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This is the daily Morning Update newsletter. If you’re reading this on the web, or it was forwarded to you from someone else, you can sign up for Morning Update and more than 20 more Globe newsletters on our newsletter signup page.

Got a news tip that you’d like us to look into? E-mail us at Need to share documents securely? Reach out via SecureDrop


White House pushes for relief cheques amid pandemic havoc

The Trump administration is backing a plan to give direct cash payments to Americans as part of an up-to US$1-trillion legislative package meant to shore up the U.S. economy as the country’s death toll from the coronavirus pandemic passes 100, with more than 6,000 people testing positive.

The pandemic even wreaked havoc on the presidential election campaign. In Ohio, the Governor used public health laws to shut down all voting locations, cancelling that state’s primary. Florida, Illinois and Arizona went ahead with voting, but some polling stations opened late or not at all after clerks resigned en masse.

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Joe Biden defeated Bernie Sanders in all three states, gaining a near-insurmountable lead in convention delegates.


Global stocks, oil sliding again: Global stocks stumbled back into the red on Wednesday with Wall Street futures pointing to more losses ahead as fears over the coronavirus fallout eclipsed large-scale support measures rolled out by policymakers around the globe. In Europe, Britain’s FTSE 100 was down 4.82 per cent just before 6 a.m. ET. Germany’s DAX fell 5.10 per cent. France’s CAC 40 dropped 4.54 per cent. In Asia, Tokyo’s Nikkei finished down 1.68 per cent while Hong Kong’s Hang Seng fell 4.18 per cent. The Canadian dollar was trading at 69.74 US cents.


The need for parks: In a time of sickness, we all need to take a breath

Alex Bozikovic: “As we enter a long period of huddling at home, it’s clear that places like High Park will be necessary escapes. For the millions of us who live in cities and lack a lush backyard, green space is something we’ll have to seek out – in order to stay healthy, in body and in spirit.”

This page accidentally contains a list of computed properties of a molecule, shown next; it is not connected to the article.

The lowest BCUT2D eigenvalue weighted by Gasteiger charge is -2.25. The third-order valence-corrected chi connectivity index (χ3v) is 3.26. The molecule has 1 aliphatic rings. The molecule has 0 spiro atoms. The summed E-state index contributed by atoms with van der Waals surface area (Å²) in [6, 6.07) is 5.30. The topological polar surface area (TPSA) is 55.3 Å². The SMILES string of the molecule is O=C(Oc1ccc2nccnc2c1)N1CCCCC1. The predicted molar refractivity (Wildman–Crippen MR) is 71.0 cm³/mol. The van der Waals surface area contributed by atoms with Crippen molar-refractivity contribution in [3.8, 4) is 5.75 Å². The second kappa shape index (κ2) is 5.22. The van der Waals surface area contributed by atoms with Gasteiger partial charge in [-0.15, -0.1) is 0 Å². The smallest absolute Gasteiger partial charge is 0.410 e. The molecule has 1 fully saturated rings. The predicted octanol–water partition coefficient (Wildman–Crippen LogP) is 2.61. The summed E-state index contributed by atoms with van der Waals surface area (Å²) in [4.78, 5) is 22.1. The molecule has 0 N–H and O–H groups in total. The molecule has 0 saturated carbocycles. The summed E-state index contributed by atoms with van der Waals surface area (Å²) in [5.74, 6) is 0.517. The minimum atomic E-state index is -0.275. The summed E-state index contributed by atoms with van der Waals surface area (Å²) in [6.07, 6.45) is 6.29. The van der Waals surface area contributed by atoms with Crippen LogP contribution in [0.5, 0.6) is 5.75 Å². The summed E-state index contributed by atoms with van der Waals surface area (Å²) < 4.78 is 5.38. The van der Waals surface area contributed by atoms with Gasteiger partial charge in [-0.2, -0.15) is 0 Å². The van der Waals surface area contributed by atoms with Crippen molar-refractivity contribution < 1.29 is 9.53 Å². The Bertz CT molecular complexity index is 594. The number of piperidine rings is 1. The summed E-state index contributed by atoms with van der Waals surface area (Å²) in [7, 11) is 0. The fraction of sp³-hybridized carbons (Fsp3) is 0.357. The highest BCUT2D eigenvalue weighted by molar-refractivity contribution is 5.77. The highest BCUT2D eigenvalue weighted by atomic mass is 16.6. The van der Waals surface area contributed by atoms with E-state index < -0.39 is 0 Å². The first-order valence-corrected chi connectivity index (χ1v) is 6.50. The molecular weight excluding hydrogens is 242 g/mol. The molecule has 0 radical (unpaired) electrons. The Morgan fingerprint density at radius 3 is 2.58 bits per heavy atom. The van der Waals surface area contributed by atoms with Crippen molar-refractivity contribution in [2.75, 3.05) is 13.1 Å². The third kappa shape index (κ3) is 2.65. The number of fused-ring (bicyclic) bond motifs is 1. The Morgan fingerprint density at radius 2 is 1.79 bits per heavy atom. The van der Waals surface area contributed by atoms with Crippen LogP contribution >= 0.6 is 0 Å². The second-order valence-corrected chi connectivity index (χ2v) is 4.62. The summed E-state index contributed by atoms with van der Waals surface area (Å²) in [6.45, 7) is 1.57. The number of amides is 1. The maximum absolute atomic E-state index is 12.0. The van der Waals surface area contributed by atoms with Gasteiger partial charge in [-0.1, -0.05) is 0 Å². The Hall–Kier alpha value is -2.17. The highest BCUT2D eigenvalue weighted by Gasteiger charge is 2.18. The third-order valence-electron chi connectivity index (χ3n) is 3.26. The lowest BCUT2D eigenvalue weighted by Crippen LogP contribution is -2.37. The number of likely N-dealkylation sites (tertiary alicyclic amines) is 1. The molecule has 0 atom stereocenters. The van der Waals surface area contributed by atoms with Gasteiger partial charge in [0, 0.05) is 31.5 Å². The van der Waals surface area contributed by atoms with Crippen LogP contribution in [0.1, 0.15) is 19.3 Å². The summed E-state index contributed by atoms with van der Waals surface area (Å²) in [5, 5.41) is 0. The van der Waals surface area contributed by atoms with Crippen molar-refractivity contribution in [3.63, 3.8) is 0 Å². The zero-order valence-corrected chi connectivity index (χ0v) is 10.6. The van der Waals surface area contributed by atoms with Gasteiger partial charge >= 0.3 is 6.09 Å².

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In these dire times, the Trump-Trudeau border truce could unravel any moment

Lawrence Martin: “Mr. Trump, in contrast to other presidents, holds Canada in no special regard and his attitudes can turn on a dime. With his electoral survival at stake, anything can be sacrificed, including sensible dealings with his neighbours to the north.”


By Brian Gable

Brian Gable/The Globe and Mail


Every movie worth watching on Canadian streaming services, for every kind of viewer

Barry Hertz provides a guide to films available on the vast wild-west streaming world to make these next few weeks (at least) speed by.


Youths of different colours react by hugging each other, after hearing the outcome ot the South African referendum concerning President Frederik De Klerk reforms, on March 18, 1992 in Cape Town. (Photo by Philip LITTLETON / AFP) (Photo credit should read PHILIP LITTLETON/AFP via Getty Images)


After 340 years of absolute white power in South Africa, it was left to president F.W. de Klerk to sum up the landslide referendum on this day in 1992. “Today, we have closed the book on apartheid,” he said of the racial segregation policies that had existed for the previous 44 years. The referendum that ushered in wholesale change was akin to rolling the dice for de Klerk, a passionate bridge player who insisted he was “not a gambling man.” After the by-election defeat of a candidate from his National Party the previous month, the president announced he would call a plebiscite to determine whether white South Africans favoured the political reform his party was trying to negotiate with the non-white population. If the motion to do so was defeated, he promised to resign. But whites turned out in record numbers at the polls (85.7 per cent of the electorate) to vote Yes, with the government winning 68.7 per cent of the total vote, and all but one of the 15 referendum regions. Only Pietersburg, a rural right-wing stronghold in the Northern Transvaal, where Conservative Party leader Andries Treurnicht held his riding, rejected the possibility of change. – Paul Attfield